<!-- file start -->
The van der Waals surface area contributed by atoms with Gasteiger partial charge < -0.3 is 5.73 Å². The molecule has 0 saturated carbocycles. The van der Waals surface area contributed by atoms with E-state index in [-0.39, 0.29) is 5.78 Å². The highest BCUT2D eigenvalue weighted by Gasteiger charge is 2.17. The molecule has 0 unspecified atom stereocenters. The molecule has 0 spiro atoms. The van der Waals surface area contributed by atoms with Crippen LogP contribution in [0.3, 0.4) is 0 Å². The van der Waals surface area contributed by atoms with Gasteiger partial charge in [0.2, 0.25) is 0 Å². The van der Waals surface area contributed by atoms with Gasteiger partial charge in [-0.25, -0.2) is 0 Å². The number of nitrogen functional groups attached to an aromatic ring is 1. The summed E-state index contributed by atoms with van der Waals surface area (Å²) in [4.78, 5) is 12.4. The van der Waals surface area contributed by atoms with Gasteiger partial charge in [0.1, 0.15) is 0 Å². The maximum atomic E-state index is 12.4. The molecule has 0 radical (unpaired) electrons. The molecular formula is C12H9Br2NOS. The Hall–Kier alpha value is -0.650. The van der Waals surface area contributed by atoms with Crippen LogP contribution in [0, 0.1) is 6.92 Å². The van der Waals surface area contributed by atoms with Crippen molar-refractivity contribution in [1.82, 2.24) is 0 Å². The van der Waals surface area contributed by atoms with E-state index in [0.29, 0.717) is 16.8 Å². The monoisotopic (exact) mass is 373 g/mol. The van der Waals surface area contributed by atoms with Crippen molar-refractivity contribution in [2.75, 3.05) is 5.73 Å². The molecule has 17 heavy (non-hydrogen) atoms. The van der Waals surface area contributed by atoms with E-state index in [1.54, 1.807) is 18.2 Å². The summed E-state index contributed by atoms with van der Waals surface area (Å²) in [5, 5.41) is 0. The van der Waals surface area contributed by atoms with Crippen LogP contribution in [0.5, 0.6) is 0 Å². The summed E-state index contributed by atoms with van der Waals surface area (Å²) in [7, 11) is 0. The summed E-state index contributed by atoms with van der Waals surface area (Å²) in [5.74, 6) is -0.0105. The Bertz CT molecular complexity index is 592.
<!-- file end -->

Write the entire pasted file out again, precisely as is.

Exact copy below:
The van der Waals surface area contributed by atoms with Gasteiger partial charge < -0.3 is 5.73 Å². The molecule has 0 saturated carbocycles. The van der Waals surface area contributed by atoms with E-state index in [-0.39, 0.29) is 5.78 Å². The highest BCUT2D eigenvalue weighted by Gasteiger charge is 2.17. The molecule has 0 unspecified atom stereocenters. The molecule has 0 spiro atoms. The van der Waals surface area contributed by atoms with Crippen LogP contribution in [0.3, 0.4) is 0 Å². The van der Waals surface area contributed by atoms with Gasteiger partial charge in [0.2, 0.25) is 0 Å². The van der Waals surface area contributed by atoms with Gasteiger partial charge in [-0.25, -0.2) is 0 Å². The number of nitrogen functional groups attached to an aromatic ring is 1. The summed E-state index contributed by atoms with van der Waals surface area (Å²) in [4.78, 5) is 12.4. The van der Waals surface area contributed by atoms with Gasteiger partial charge in [0.1, 0.15) is 0 Å². The maximum atomic E-state index is 12.4. The molecule has 0 radical (unpaired) electrons. The molecular formula is C12H9Br2NOS. The Hall–Kier alpha value is -0.650. The van der Waals surface area contributed by atoms with Crippen LogP contribution in [0, 0.1) is 6.92 Å². The van der Waals surface area contributed by atoms with Crippen molar-refractivity contribution in [1.82, 2.24) is 0 Å². The van der Waals surface area contributed by atoms with E-state index in [0.29, 0.717) is 16.8 Å². The monoisotopic (exact) mass is 373 g/mol. The van der Waals surface area contributed by atoms with Crippen molar-refractivity contribution in [2.75, 3.05) is 5.73 Å². The molecule has 17 heavy (non-hydrogen) atoms. The van der Waals surface area contributed by atoms with E-state index in [1.54, 1.807) is 18.2 Å². The summed E-state index contributed by atoms with van der Waals surface area (Å²) in [5, 5.41) is 0. The van der Waals surface area contributed by atoms with Crippen LogP contribution in [0.5, 0.6) is 0 Å². The summed E-state index contributed by atoms with van der Waals surface area (Å²) in [7, 11) is 0. The summed E-state index contributed by atoms with van der Waals surface area (Å²) in [5.74, 6) is -0.0105. The Bertz CT molecular complexity index is 592.